On the first point Counsel relied on a judgment of a Divisional Benchin Balmakund v. Emperor1 in which it was held that where there is noother evidence to show affirmatively that any portion of the exculpatoryelement in the confession is false, the Court must accept or reject theconfession as a whole and cannot accept only the inculpatory elementwhile rejecting the exculpatory element as inherently incredible. Weare of opinion that this judgment does not apply to the facts of this casebecause there is evidence which, if accepted by the jury, would showthat a portion df the exculpatory element in P9 iB false. Even if itdoes apply, we are of opinion that we should not follow it because itseems to us that it is wrong in principle. The learned Judges have basedtheir decision on Rex v. Jones8 in which.it was held that if there be noother evidence in the case, or none which is incompatible with the confes-sion, it must be taken as true. This principle has not been acceptedin two later decisions which were cited to us in the argument. They.are R. v. Higgins 3 and R. v. Clewes*.
In R. v. Higgins the prisoner was charged with larceny in stealingtwo yards of woollen cloth. It appears that the prosecutor was at aninn at Berkeley, and that, having the piece of doth with him, he left iton a chair in one of the rooms in the inn while he went out, and that,on his return, he missed the doth. It was proved that about four hoursafter the loss of the cloth the prisoner sold it at a place about 8 milesdistant from Berkeley. The prosecution read as evidence the statementmade by the prisoner before the Magistrate. In it the prisoner said“ that the doth was honestly bought and paid for ”. In summing upParke J. said—
“ In this case the prosecutor has given evidence of what the prisonersaid before the Magistrate. Now, what a prisoner says is not evidence,unless the prosecutor choose to make it so, by using it as part of bis caseagainst the prisoner ; however, if the prosecutor makes the prisoner’sdeclaration evidence, it then becomes evidence for the prisoner, aswell as against him ; but still, like all evidence given in any case, itis for you to say whether you believe it. If you believe that theprisoner really bought and paid for this cloth, as he says he did, youought to acquit him ; but if from his selling the doth so very soonafter it was lost and that, too, at a distance of eight miles, you feelsatisfied that the statement of his buying it is all false, then you mustfind him guilty.”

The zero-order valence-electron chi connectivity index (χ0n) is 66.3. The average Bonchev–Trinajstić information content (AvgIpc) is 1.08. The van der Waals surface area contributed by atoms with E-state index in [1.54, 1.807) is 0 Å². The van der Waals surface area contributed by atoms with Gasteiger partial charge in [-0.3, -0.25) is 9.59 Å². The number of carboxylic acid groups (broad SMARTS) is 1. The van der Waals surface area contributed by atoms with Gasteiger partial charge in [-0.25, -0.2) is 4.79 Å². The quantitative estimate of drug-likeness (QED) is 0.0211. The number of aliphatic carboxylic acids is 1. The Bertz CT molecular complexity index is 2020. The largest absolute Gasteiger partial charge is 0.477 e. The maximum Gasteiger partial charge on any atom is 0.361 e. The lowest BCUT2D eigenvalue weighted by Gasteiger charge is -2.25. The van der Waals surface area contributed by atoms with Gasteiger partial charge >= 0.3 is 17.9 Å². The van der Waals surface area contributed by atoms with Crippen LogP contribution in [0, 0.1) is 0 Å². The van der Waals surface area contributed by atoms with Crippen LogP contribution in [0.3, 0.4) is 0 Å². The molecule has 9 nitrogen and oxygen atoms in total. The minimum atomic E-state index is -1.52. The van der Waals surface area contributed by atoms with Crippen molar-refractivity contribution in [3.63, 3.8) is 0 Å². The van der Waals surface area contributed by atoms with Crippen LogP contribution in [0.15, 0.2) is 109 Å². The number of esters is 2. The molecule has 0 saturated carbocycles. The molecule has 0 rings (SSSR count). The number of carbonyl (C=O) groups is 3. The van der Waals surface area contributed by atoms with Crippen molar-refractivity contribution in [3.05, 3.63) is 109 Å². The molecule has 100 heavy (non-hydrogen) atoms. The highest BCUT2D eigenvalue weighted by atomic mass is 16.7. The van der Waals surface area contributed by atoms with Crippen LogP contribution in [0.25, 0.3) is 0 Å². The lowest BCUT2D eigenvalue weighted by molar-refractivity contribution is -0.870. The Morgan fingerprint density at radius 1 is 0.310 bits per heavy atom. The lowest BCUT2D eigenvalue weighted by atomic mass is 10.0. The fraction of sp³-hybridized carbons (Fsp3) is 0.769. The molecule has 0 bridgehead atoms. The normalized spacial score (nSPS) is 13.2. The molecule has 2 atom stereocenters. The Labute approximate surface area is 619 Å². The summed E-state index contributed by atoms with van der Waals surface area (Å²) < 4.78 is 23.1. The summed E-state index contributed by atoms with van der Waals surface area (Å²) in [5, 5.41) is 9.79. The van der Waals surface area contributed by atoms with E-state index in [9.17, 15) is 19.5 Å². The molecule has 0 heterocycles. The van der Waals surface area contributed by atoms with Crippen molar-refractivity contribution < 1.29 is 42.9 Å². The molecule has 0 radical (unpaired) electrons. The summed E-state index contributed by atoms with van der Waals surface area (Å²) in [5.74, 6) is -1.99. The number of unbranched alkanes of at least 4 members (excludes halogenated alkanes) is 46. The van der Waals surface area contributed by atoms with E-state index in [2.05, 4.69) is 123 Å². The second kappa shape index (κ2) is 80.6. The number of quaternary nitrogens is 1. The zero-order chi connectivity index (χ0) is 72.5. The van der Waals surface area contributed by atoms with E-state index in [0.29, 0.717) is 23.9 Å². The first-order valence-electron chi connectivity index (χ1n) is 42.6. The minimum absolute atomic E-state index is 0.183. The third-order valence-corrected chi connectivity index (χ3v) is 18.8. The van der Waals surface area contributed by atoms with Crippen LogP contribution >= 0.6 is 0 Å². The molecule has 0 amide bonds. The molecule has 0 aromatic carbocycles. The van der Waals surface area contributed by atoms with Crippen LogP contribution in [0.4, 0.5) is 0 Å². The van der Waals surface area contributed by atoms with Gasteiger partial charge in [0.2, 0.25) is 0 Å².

In R. v. Glewes a confession made by the prisoner was read in evidenceiby the prosecution. In the course of his summing up Littledale J.- said-—
“ If a prisoner, charged with murder, says in a confession whichis read in evidence against, that he was present at the 'murder, but
1 A. I. R. (1931) Allahabad at pi.• (1929) 3 C. 'and P. 603.
• (1827) 2 C. and P. 629.1 (1930) 4 C. and%P. 221.
NAGALINGAM J.—Piyadaaa v. Eogallegama
took no part in the commission of it, this is evidence for him as well as-against him ; but the Judge will not direct an acquittal as the jurymay believe one part of the confession, and disbelieve another.”
Arohbold1 says that the better opinion is that expressed in J2. v. Higginsand R. v. Clewes. Phipson 2 takes the same view. He says that the wholeconfession must* in general, be taken even though containing matterfavourable to the prisoner though the jury may attach different degreesof credit to the different points.
On the second point we are unable to say that the verdict of the juryis unreasonable. The burden of proving the existence of circumstanceswhich would bring the case within exception 1 to section 296 of the PenalCode was upon the appellant, and the jury were obviously not satisfiedwith the evidence adduced by him. They may not have believed thatthere was any provocation or they may have thought that the allegedprovocation was not grave. We would, accordingly, dismiss the appeal,and the application.
THE KING v. SATHASIVAM